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Measuring Temperature in the Lab: Instruments & Process

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  • 0:05 What Temperature Measures
  • 3:11 Measuring Temperature in a Lab
  • 5:51 Lesson Summary
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Lesson Transcript
Instructor: Elizabeth (Nikki) Wyman

Nikki has a master's degree in teaching chemistry and has taught high school chemistry, biology and astronomy.

In this lesson, discover what temperature is a measurement of while learning how to properly measure temperature in a lab. Learn about the important instruments needed for this essential lab skill.

What Temperature Measures

It's early in the morning. The alarm goes off and it's time to get up, but you feel horrible! Your cheeks and forehead are burning and your body aches. Seems like you might have a fever.

Fevers happen when the body elevates its own temperature above 98.6 degrees Fahrenheit to try to cook out any germs that are making it sick. So the best way to determine if you have a fever is to take your temperature!

If you've ever had your temperature taken, you've likely had to put a thermometer under your tongue and wait for at least a minute before you can get an accurate reading. Why do you think you have to wait?

Before I answer that question, let's make sure we have a good understanding of what temperature is actually a measurement of.

Everything is made of teeny tiny particles. These particles are energetic and move around. The more these particles move, the more energy they have. The less these particles move, the less energy they have. This energy in motion is called kinetic energy. Temperature is the measurement of the average kinetic energy of the particles in a substance, or scientifically speaking, a system.

A thermometer is a clever device for measuring the average kinetic energy of a system. Glass thermometers contain a liquid that expands when it is warmed and contracts when it is cooled. Digital thermometers contain a device called a thermoresistor. A thermoresistor is a little electronic piece that conducts electricity when heated. The more electricity conducted, the higher the temperature reading.

Two more facts and we'll move on. First of all, there is no such thing as a cold particle -- being cold only means that there is an absence of kinetic energy. Second, kinetic energy always moves from a warmer object to a cooler one. So if you go outside in a t-shirt and shorts in freezing weather, you get cold because your body's kinetic energy gets transferred to the cool air, leaving you with an absence of kinetic energy! If you rush back inside and sit by the fire, the kinetic energy from the fire will transfer back to you, the relatively cool object in the room. The transfer of energy continues until an equilibrium is reached and both objects have the same average kinetic energy.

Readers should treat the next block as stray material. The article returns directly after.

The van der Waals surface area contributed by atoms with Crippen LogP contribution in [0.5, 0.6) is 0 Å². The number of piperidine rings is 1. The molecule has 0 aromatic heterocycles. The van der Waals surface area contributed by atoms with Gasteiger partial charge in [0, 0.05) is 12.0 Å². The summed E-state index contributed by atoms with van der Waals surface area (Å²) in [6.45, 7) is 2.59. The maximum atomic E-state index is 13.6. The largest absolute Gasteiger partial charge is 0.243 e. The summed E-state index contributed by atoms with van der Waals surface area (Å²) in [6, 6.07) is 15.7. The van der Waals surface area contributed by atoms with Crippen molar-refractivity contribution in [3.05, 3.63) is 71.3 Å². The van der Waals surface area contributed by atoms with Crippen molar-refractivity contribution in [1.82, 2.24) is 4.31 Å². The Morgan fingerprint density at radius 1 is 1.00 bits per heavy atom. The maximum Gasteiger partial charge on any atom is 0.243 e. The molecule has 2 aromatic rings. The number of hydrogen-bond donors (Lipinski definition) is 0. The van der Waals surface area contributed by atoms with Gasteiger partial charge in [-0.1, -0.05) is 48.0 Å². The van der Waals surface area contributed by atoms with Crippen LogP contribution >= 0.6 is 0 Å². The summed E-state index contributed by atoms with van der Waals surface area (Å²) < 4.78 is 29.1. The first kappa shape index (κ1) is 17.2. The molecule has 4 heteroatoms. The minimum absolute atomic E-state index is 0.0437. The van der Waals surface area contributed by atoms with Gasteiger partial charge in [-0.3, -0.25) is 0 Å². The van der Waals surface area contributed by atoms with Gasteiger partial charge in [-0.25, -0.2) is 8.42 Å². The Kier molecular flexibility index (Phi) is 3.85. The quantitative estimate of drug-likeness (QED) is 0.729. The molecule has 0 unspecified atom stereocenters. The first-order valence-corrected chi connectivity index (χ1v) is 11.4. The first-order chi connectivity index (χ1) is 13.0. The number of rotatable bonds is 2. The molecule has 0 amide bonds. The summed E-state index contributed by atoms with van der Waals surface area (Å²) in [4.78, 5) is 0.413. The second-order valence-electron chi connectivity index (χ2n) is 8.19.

The same thing happens when we use a thermometer. When not in use, the thermometer is taking the reading of its ambient environment. When you place it under your tongue to see if you have a fever, energy from your body is transferred to the thermometer. If you are using a glass thermometer, the liquid inside is expanding as it gets energized. If you are using a digital thermometer, the thermoresistor is conducting electricity. Once equilibrium is reached, a final temperature reading can be taken.

Returning to our initial question, you have to wait to see your temperature because you have to keep that thermometer under your tongue until equilibrium is reached and you get an accurate reading. 103 degrees Fahrenheit?! You should go back to bed.

Measuring Temperature in Lab

Now that your fever is gone and you're healthy again, you can return to science lab. Today's assignment: measuring temperature.

In the physical sciences we usually measure temperature in terms of degrees Celsius (C) or degrees Kelvin (K). So in science class it is typical to measure things in terms of Celsius or Kelvin.

The size of one Kelvin is the same as one degree Celsius; however, the scales start in different places. Zero degrees Celsius equals the freezing point of water. The freezing point of water in Kelvin, however, is 273.15. If you need to convert between Kelvin and Celsius remember this simple formula: temperature in Kelvin equals degrees Celsius plus 273.15.

K = °C + 273.15

Fahrenheit (F) is a temperature measurement used in the engineering sciences. In the United States, we use Fahrenheit every day to talk about the weather or baking temperatures or to measure our body temperature.

The formula that converts between Fahrenheit and Celsius is quite complicated: F = C(9/5) + 32

In lab, you usually have the option to measure temperature in K, C or F. It's best to measure in Celsius or Kelvin because many calculations and equations require that temperatures be in terms of C or K. If you stay consistent, you don't have to go through this pesky conversion.

When you are taking the temperature of a substance, make the following precautions:

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